COLUMBIA, SC (FOX Carolina) - Kathy Maness with the Palmetto state teachers association says South Carolina's Education Reform Bill does some things well.
"There's a LOT in this bill," she told FOX Carolina.
She's thrilled the 65-page legislation talks about giving teachers an extra 5 days of planning.
"We're hearing from teachers that they need more time," Maness explained. "And many teachers go in the summer and actually spend time getting their rooms together and what not."
She also likes that it has the potential to push start dates up a week.
"They want to finish that first semester before the winter break," she said of teachers she's spoken to. "And by moving it up that week, it will be very helpful."
But she still thinks things are moving a little fast.
"I've been up there a long time, and I don't think I've ever seen a bill called up for special order on the first day of session," she reflected.
Others like Lisa Ellis with SC for Ed are taking that a step further.
"Pushing it through with special order today really sent a message that they're not willing to debate," she remarked. "This affects every child in South Carolina."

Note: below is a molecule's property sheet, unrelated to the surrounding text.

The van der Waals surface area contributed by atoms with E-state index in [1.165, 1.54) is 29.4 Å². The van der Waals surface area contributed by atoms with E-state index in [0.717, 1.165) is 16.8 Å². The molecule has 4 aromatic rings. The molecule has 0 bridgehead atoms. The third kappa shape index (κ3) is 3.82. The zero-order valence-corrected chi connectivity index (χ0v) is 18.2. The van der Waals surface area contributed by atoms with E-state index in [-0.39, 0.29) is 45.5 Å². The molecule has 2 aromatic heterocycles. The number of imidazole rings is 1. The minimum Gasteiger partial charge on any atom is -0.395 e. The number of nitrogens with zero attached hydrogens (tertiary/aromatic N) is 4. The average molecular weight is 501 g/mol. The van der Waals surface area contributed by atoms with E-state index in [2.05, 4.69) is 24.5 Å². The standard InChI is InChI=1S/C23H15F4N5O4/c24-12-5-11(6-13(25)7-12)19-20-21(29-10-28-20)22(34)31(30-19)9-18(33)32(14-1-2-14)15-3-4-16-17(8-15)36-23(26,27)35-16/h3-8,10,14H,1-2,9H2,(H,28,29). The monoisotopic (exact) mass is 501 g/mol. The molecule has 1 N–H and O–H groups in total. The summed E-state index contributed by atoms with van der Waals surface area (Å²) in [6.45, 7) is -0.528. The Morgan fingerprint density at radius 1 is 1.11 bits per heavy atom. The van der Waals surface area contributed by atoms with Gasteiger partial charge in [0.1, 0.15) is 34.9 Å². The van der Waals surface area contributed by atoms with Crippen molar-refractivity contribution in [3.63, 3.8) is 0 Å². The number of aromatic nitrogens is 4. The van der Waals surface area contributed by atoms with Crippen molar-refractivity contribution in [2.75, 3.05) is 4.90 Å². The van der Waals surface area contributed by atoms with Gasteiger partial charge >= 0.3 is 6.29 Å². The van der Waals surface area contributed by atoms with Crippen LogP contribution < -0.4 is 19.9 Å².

Ellis says teacher reaction has been grim.
"The comments that we've heard are 'well, this is gonna be my last year in teaching,' or 'well I thought I could hang in there a little bit longer, but I don't think I can,'" she said.
She says--although lengthy--the bill does nothing to address their biggest concern.
"When you look at what the biggest issue is public education today is...it's the lack of teachers in the classroom. The teacher shortage," Ellis explained.
On that front, Maness also agrees. Her association wants added steps to the pay ladder.
"Right now, if I've been teaching 30 years, and you've been teaching 23 years, we're making the same amount of money," said Maness.
Ellis also adds: there's no mention of improving working conditions. Something she calls "demoralizing to the industry."
"Now you've got the teachers who have hung in there, thinking things would get better. And they're just tired and beat down," Ellis said.